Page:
A cataract is a natural clouding of the lens in the eye. Since the lens is responsible for focusing objects clearly, if the lens is cloudy seeing clearly becomes difficult. Usually the cataract does not interfere with vision initially, and cataracts are not considered an urgent problem. Your ophthalmologist will probably detect a cataract long before you notice it.
A Natural Process
Again, cataracts are a natural process and, thus far, an unavoidable part of aging. As we age the chances of having a cataract increases. For example, it is estimated that in the U.S. less than 4% of men and 10% of women between the ages of 55 and 64 years have visually significant cataracts. Between the ages of 65 and 74 years, 14% of men and 24% of women experience cataracts. The incidence is even higher in those over 75 years old. Because age is a risk factor for glaucoma as well, many patients with glaucoma also have cataracts.
Although all of us will eventually develop cataracts, the good news is that the treatment for cataracts is very successful with the latest surgical techniques. When treatment for a cataract is warranted, it is surgically removed and an artificial lens is put in its place.
Glaucoma, however, damages the optic nerve, the critical structure that transmits the visual signal from the eye to the brain. Unfortunately, in contrast to cataracts, we are not yet able to repair or replace the optic nerve. This important difference affects the management of these two diseases when they co-exist in the same eye.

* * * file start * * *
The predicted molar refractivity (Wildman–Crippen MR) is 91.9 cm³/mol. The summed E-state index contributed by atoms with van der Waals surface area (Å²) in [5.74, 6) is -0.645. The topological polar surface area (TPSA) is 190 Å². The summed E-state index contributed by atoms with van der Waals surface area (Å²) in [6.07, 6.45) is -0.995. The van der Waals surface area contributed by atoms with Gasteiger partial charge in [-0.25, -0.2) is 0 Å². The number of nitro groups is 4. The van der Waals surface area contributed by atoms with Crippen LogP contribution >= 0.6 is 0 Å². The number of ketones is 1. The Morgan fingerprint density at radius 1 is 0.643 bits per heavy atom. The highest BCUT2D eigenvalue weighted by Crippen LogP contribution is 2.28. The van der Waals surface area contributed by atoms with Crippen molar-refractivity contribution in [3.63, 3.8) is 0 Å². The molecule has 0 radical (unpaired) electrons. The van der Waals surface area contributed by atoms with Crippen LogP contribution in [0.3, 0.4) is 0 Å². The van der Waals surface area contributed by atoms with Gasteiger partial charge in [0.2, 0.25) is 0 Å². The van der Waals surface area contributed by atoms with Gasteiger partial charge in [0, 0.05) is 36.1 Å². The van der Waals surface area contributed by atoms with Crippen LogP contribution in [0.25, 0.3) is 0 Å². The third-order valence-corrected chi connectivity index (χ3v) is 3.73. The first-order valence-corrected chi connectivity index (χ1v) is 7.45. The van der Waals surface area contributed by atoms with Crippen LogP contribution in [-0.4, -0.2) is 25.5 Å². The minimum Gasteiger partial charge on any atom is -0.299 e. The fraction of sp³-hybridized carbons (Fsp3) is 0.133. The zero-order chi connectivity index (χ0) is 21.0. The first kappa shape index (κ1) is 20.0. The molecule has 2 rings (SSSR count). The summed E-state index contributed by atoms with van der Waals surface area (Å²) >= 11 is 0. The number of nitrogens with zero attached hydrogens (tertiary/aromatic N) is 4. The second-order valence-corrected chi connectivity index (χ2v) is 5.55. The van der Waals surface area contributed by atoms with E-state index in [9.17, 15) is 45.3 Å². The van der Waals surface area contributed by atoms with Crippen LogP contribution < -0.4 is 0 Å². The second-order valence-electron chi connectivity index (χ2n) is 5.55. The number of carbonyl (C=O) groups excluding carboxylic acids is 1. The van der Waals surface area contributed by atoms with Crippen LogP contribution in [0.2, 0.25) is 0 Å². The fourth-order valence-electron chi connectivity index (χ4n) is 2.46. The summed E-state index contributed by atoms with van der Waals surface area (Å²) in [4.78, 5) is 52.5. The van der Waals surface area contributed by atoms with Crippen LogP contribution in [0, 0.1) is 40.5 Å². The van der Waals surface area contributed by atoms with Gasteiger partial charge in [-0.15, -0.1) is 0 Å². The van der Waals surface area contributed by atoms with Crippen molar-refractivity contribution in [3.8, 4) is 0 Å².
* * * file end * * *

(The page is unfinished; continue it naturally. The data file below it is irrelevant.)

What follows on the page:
The ophthalmologist tailors the specific treatment plan for the individual eye to maximize the benefits and minimize the risk to the eye. The ophthalmologist balances many factors that affect the decision as to when and how aggressively the glaucoma and cataract should be treated, including whether the two diseases should be treated at the same time or separately.
There are a number of options available to glaucoma patients with cataracts, and each situation must be assessed individually. If the cataract does not interfere with the glaucoma patient’s activities significantly then treating the glaucoma and monitoring cataract progression—but not removing the cataract immediately—may be an appropriate plan.
Often, the glaucoma can be managed with laser treatment and anti-glaucoma medications. When this is possible, it allows the ophthalmologist to monitor the eye while the cataract worsens.
For patients with mild glaucoma that is stable we might consider surgically removing the cataract and treating the glaucoma with pressure-lowering medications or laser treatments. Cataract surgery alone on an eye with glaucoma will sometimes lower the pressure in the eye.
For patients with more serious glaucoma and the need for cataract surgery, a combination cataract removal and glaucoma filtering procedure can be considered. For patients using multiple anti-glaucoma medications, a combination procedure such as this would be appropriate.
Combination procedures, however, are not for everyone. The decision to perform a combination procedure depends on the number of anti-glaucoma medications used, how mature the cataract is, and the state of the glaucoma.
As with any surgery, it is important to discuss the risks and benefits of cataract and combination surgery with your ophthalmologist to determine what is best for you.
Article by Andrew G. Iwach, MD. Last reviewed on April 19, 2022.
Andrew G. Iwach, MD
Andrew G. Iwach, MD, is Associate Clinical Professor of Ophthalmology at the University of San Francisco, Executive Director of the Glaucoma Research and Education Group in San Francisco, and a faculty instructor at the California Pacific Medical Center Department of Ophthalmology.